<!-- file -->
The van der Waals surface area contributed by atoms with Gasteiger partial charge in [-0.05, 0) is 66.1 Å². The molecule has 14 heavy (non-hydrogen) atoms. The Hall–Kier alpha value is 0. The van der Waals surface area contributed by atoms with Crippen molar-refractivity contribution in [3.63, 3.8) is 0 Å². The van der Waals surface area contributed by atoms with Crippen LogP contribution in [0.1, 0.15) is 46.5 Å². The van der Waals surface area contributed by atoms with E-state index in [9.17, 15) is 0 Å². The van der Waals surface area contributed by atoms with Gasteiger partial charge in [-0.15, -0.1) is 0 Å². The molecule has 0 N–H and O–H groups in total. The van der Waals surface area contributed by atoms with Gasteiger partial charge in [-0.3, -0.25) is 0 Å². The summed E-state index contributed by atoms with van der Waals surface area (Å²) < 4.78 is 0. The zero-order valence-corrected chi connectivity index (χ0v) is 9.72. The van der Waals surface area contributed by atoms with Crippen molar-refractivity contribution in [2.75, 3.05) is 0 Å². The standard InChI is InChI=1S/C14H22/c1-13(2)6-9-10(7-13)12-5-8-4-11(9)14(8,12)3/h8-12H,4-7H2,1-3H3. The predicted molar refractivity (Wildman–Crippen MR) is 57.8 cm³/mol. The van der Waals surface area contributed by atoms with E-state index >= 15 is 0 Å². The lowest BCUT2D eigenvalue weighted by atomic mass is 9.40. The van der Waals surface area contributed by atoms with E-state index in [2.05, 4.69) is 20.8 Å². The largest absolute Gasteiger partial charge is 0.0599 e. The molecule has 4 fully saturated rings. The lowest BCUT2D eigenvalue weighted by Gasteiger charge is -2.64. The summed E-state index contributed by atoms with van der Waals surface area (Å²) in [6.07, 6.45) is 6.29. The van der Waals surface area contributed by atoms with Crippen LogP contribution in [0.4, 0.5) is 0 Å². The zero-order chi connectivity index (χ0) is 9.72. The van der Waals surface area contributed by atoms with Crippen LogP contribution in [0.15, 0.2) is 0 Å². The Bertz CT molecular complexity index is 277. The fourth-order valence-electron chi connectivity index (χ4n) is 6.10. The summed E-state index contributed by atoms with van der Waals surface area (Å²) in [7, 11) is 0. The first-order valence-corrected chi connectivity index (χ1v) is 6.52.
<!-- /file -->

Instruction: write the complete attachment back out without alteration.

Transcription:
The van der Waals surface area contributed by atoms with Gasteiger partial charge in [-0.05, 0) is 66.1 Å². The molecule has 14 heavy (non-hydrogen) atoms. The Hall–Kier alpha value is 0. The van der Waals surface area contributed by atoms with Crippen molar-refractivity contribution in [3.63, 3.8) is 0 Å². The van der Waals surface area contributed by atoms with Crippen LogP contribution in [0.1, 0.15) is 46.5 Å². The van der Waals surface area contributed by atoms with E-state index in [9.17, 15) is 0 Å². The van der Waals surface area contributed by atoms with Gasteiger partial charge in [-0.15, -0.1) is 0 Å². The molecule has 0 N–H and O–H groups in total. The van der Waals surface area contributed by atoms with Gasteiger partial charge in [-0.3, -0.25) is 0 Å². The summed E-state index contributed by atoms with van der Waals surface area (Å²) < 4.78 is 0. The zero-order valence-corrected chi connectivity index (χ0v) is 9.72. The van der Waals surface area contributed by atoms with Crippen molar-refractivity contribution in [2.75, 3.05) is 0 Å². The standard InChI is InChI=1S/C14H22/c1-13(2)6-9-10(7-13)12-5-8-4-11(9)14(8,12)3/h8-12H,4-7H2,1-3H3. The predicted molar refractivity (Wildman–Crippen MR) is 57.8 cm³/mol. The van der Waals surface area contributed by atoms with E-state index >= 15 is 0 Å². The lowest BCUT2D eigenvalue weighted by atomic mass is 9.40. The van der Waals surface area contributed by atoms with E-state index in [2.05, 4.69) is 20.8 Å². The largest absolute Gasteiger partial charge is 0.0599 e. The molecule has 4 fully saturated rings. The lowest BCUT2D eigenvalue weighted by Gasteiger charge is -2.64. The summed E-state index contributed by atoms with van der Waals surface area (Å²) in [6.07, 6.45) is 6.29. The van der Waals surface area contributed by atoms with Crippen LogP contribution in [0.4, 0.5) is 0 Å². The zero-order chi connectivity index (χ0) is 9.72. The van der Waals surface area contributed by atoms with Crippen LogP contribution in [0.15, 0.2) is 0 Å². The Bertz CT molecular complexity index is 277. The fourth-order valence-electron chi connectivity index (χ4n) is 6.10. The summed E-state index contributed by atoms with van der Waals surface area (Å²) in [7, 11) is 0. The first-order valence-corrected chi connectivity index (χ1v) is 6.52.